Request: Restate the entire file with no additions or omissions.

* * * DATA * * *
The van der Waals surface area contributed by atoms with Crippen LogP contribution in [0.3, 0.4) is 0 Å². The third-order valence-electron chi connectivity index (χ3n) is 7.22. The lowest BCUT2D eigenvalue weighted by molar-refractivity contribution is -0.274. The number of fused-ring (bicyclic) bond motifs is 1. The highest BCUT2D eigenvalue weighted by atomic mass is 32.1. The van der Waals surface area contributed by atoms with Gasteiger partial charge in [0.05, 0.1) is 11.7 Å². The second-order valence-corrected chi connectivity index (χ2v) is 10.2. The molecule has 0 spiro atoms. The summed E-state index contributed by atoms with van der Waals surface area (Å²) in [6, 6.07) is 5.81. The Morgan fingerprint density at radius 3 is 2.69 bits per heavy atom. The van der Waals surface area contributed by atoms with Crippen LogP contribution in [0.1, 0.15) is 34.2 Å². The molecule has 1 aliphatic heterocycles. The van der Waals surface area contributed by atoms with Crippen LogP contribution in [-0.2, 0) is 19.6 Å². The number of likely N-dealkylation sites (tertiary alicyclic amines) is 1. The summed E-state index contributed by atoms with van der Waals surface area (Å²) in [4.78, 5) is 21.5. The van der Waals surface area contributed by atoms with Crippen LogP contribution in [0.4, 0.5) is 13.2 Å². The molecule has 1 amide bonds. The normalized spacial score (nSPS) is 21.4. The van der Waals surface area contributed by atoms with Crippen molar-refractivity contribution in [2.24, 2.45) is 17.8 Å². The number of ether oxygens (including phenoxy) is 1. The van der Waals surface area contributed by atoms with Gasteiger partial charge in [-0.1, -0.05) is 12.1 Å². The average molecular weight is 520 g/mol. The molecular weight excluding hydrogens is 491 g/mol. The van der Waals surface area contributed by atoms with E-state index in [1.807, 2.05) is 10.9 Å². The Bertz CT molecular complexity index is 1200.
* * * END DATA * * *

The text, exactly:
The van der Waals surface area contributed by atoms with Crippen LogP contribution in [0.3, 0.4) is 0 Å². The third-order valence-electron chi connectivity index (χ3n) is 7.22. The lowest BCUT2D eigenvalue weighted by molar-refractivity contribution is -0.274. The number of fused-ring (bicyclic) bond motifs is 1. The highest BCUT2D eigenvalue weighted by atomic mass is 32.1. The van der Waals surface area contributed by atoms with Gasteiger partial charge in [0.05, 0.1) is 11.7 Å². The second-order valence-corrected chi connectivity index (χ2v) is 10.2. The molecule has 0 spiro atoms. The summed E-state index contributed by atoms with van der Waals surface area (Å²) in [6, 6.07) is 5.81. The Morgan fingerprint density at radius 3 is 2.69 bits per heavy atom. The van der Waals surface area contributed by atoms with Crippen LogP contribution in [0.1, 0.15) is 34.2 Å². The molecule has 1 aliphatic heterocycles. The van der Waals surface area contributed by atoms with Crippen LogP contribution in [-0.2, 0) is 19.6 Å². The number of likely N-dealkylation sites (tertiary alicyclic amines) is 1. The summed E-state index contributed by atoms with van der Waals surface area (Å²) in [4.78, 5) is 21.5. The van der Waals surface area contributed by atoms with Crippen LogP contribution in [0.4, 0.5) is 13.2 Å². The molecule has 1 amide bonds. The normalized spacial score (nSPS) is 21.4. The van der Waals surface area contributed by atoms with Crippen molar-refractivity contribution in [2.24, 2.45) is 17.8 Å². The number of ether oxygens (including phenoxy) is 1. The van der Waals surface area contributed by atoms with Gasteiger partial charge in [-0.1, -0.05) is 12.1 Å². The average molecular weight is 520 g/mol. The molecular weight excluding hydrogens is 491 g/mol. The van der Waals surface area contributed by atoms with E-state index in [1.807, 2.05) is 10.9 Å². The Bertz CT molecular complexity index is 1200.